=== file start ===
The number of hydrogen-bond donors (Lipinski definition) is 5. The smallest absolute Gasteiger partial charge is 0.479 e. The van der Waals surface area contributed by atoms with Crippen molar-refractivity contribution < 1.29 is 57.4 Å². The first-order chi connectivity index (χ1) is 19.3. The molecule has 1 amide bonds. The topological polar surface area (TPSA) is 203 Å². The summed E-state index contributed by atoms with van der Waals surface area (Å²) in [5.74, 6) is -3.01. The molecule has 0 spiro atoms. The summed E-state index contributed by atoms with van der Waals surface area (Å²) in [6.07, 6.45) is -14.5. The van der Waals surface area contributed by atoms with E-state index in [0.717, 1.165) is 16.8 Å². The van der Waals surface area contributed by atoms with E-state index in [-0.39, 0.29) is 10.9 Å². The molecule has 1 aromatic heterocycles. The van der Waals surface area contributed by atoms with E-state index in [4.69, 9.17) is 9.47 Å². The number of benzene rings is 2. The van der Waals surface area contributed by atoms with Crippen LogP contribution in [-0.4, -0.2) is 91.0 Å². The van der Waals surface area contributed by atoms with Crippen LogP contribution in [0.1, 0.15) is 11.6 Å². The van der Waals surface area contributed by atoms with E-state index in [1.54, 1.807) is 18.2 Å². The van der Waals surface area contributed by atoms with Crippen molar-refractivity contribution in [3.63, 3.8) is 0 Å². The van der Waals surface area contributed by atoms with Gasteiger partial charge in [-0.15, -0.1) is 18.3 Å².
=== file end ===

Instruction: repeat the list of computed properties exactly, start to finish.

The number of hydrogen-bond donors (Lipinski definition) is 5. The smallest absolute Gasteiger partial charge is 0.479 e. The van der Waals surface area contributed by atoms with Crippen molar-refractivity contribution < 1.29 is 57.4 Å². The first-order chi connectivity index (χ1) is 19.3. The molecule has 1 amide bonds. The topological polar surface area (TPSA) is 203 Å². The summed E-state index contributed by atoms with van der Waals surface area (Å²) in [5.74, 6) is -3.01. The molecule has 0 spiro atoms. The summed E-state index contributed by atoms with van der Waals surface area (Å²) in [6.07, 6.45) is -14.5. The van der Waals surface area contributed by atoms with E-state index in [0.717, 1.165) is 16.8 Å². The van der Waals surface area contributed by atoms with E-state index in [-0.39, 0.29) is 10.9 Å². The molecule has 1 aromatic heterocycles. The van der Waals surface area contributed by atoms with E-state index in [4.69, 9.17) is 9.47 Å². The number of benzene rings is 2. The van der Waals surface area contributed by atoms with Crippen LogP contribution in [-0.4, -0.2) is 91.0 Å². The van der Waals surface area contributed by atoms with Crippen LogP contribution in [0.1, 0.15) is 11.6 Å². The van der Waals surface area contributed by atoms with E-state index in [1.54, 1.807) is 18.2 Å². The van der Waals surface area contributed by atoms with Crippen molar-refractivity contribution in [3.63, 3.8) is 0 Å². The van der Waals surface area contributed by atoms with Gasteiger partial charge in [-0.15, -0.1) is 18.3 Å².